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- 2005. Nepal, Kathmandu. Tiger skin - Mole/EIA
- 1998. India pench tiger skull - Joanna Van Gruisen/EIA
- 1998_China_Shenzhen_Fake Tiger_Parts_Street_Merchant_01
- 2005. China, Litang. Tiger costumes - Belinda Wright/WPSI/EIA
- Elliott Neep
- 2013 July UK London_PR_Greens on the Green Festival0011
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- 2013 July UK London_EC_Greens on the Green Festival70
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CoP17: New data shows 'staggering' extent of great ape trade
A new database suggests say there has been a dramatic under-reporting of the live, illegal trade in great apes.
Around 1,800 orangutans, chimpanzees and gorillas were seized in 23 different countries since 2005, the figures show.
Since 90 per cent of the cases were within national borders they didn't appear in major data records, which only contain international seizures.
The new database has been published at the Cites meeting in Johannesburg.
Comprehensive data on the illicit trade in great apes is rare.
The Convention on International Trade in Endangered Species (Cites) only keeps records of international seizures, which experts in the field have long believed was giving a misleading impression.
The new Apes Seizures Database paints a more detailed picture, compiling figures for any seizure of a great ape in an unlawful situation dating back to 2005.
"It's definitely a staggering number, it's larger than we expected," said Doug Cress from the Great Ape Survival Partnership, who have put together the new database.
"We're finding that it's really averaging about two seizures a week around the world. That may seem small but the usual ratio for a chimpanzee is that to get one alive you've had to kill five or 10, for gorillas it's like four to one.
"That extrapolates quickly to a lot of dead in the wild."
Read in full at www.bbc.co.uk/news/science-environment-37513707
##CoP17 #apes #orangutans #chimpanzees #gorillas CITES
Image: Orangutan in Kalimantan, Indonesia (c) EIA ... See MoreSee Less
5 hours ago ·
South Africa: Rhino poachers shot dead in KZN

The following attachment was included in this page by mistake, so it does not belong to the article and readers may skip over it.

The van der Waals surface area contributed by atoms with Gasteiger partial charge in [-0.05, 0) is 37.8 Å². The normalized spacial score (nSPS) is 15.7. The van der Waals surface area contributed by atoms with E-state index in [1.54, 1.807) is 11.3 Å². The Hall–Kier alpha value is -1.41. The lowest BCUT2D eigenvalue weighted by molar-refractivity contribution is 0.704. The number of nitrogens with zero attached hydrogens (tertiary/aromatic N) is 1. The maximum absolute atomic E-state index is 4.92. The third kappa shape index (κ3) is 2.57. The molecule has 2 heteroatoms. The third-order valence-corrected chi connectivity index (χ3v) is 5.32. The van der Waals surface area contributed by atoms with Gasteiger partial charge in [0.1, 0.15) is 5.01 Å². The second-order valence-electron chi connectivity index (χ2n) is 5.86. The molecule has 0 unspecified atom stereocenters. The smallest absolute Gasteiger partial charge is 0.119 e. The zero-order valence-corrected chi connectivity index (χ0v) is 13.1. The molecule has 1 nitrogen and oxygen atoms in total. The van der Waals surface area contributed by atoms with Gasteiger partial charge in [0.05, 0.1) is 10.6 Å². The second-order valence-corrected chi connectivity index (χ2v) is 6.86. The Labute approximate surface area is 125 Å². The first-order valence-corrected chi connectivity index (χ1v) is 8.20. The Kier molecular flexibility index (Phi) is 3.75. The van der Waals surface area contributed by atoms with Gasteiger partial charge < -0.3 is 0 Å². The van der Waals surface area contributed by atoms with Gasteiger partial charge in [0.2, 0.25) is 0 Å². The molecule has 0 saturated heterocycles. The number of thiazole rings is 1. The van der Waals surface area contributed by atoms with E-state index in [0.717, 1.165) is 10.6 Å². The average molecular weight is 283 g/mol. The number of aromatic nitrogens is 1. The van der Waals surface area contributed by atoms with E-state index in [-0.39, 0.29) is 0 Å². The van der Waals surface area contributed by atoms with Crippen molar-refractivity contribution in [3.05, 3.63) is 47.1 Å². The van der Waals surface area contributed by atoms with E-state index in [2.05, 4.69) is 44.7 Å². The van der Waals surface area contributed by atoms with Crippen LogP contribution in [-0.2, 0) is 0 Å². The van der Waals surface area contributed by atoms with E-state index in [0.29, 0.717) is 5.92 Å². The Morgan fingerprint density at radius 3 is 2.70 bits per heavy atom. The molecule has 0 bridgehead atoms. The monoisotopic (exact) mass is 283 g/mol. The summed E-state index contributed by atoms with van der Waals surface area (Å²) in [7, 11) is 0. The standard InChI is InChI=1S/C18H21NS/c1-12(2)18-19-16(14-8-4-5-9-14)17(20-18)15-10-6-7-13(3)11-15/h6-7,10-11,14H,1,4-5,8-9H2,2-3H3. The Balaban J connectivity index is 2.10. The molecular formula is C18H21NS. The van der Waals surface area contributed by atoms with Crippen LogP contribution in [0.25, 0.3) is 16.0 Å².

The bodies of three alleged rhino poachers were removed from the Hluhluwe-iMfolozi Park in northern KwaZulu-Natal on Thursday after a shootout a day earlier.
Rhino poaching has been on the increase in the northern KZN reserve‚ with 21 killed so far this month.
In just two days last week‚ seven rhino were killed - six of them on World Rhino Day.
By the end of last week‚ 115 rhino had been killed in KZN since the beginning of 2016.
On Wednesday‚ anti-poaching rangers encountered suspected poachers in the reserve. The three men were killed in a shootout. SAPS units and IPSS Medical Rescue teams spent three hours recovering the bodies.
Full story at www.timeslive.co.za/scitech/2016/09/30/Rhino-poachers-shot-dead-in-KZN
#Africa #SouthAfrica #rhinos #poaching
Image: Rhino in South Africa, by Steve Evans ... See MoreSee Less
6 hours ago ·
CoP17: Namibia ducks elephants census but still seeks ivory trade
The results of the most comprehensive survey of African elephants ever undertaken – the Great Elephant Census (GEC) announced last month – have a worrying hole: Namibia. Although it was afforded the opportunity to have its elephants counted, free of charge and subject to the highest international standards, it elected not to participate.
Namibia’s stance at the Convention on International Trade in Endangered Species (CITES) conference presently taking place in Johannesburg makes the reasons for not taking part in the census clear: it wants to be able to hunt elephants and sell ivory. Among the 10 countries of the African Coalition backing the closure of domestic ivory markets – a position agreed to by the CITES working group last week – Namibia was notably absent.
* Get the key facts of the ivory trade and the threat it presents to wild elephant populations at eia-international.org/report/close-domestic-ivory-markets-secure-future-elephants
The country insists it should be granted special permission to trade in ivory because it claims to have a stable, growing population of elephants. Its trade proposal was denied at a recent conference of the International Union for the Conservation of Nature in Hawaii. Namibia had already proposed the legalised ivory trade to CITES for consideration at COP 17 being held in Johannesburg this week
In a report to CITES, Namibia claimed its elephant population was 22,711, of which 13,136 live in the northeast of the country. But this is impossible to verify.
The fact that Namibia did not participate in the GEC survey begs the question about the data on which it bases its claim. There are also discrepancies in its poaching statistics. If the population is unknown and is subject to increased poaching or is in large part migratory, should trade even be considered at all?
... Namibia also signed the London Declaration on Illegal Wildlife Trade (2014) which binds signatories to oppose the trade in wildlife products where they could stimulate poaching, trafficking or demand. A recent study published by the National Bureau of Economic Research has demonstrated that legal ivory sales only serve to intensify poaching, trafficking and demand. At the IUCN conference it was noted and agreed upon.
Read this op-ed in full at www.dailymaverick.co.za/article/2016-09-30-op-ed-namibia-ducks-elephant-census/
#Africa #Namibia #elephants #ivory #CoP17 CITES
Image: African elephants in Etosha, Namibia, by Hans Hillewaert ... See MoreSee Less
6 hours ago ·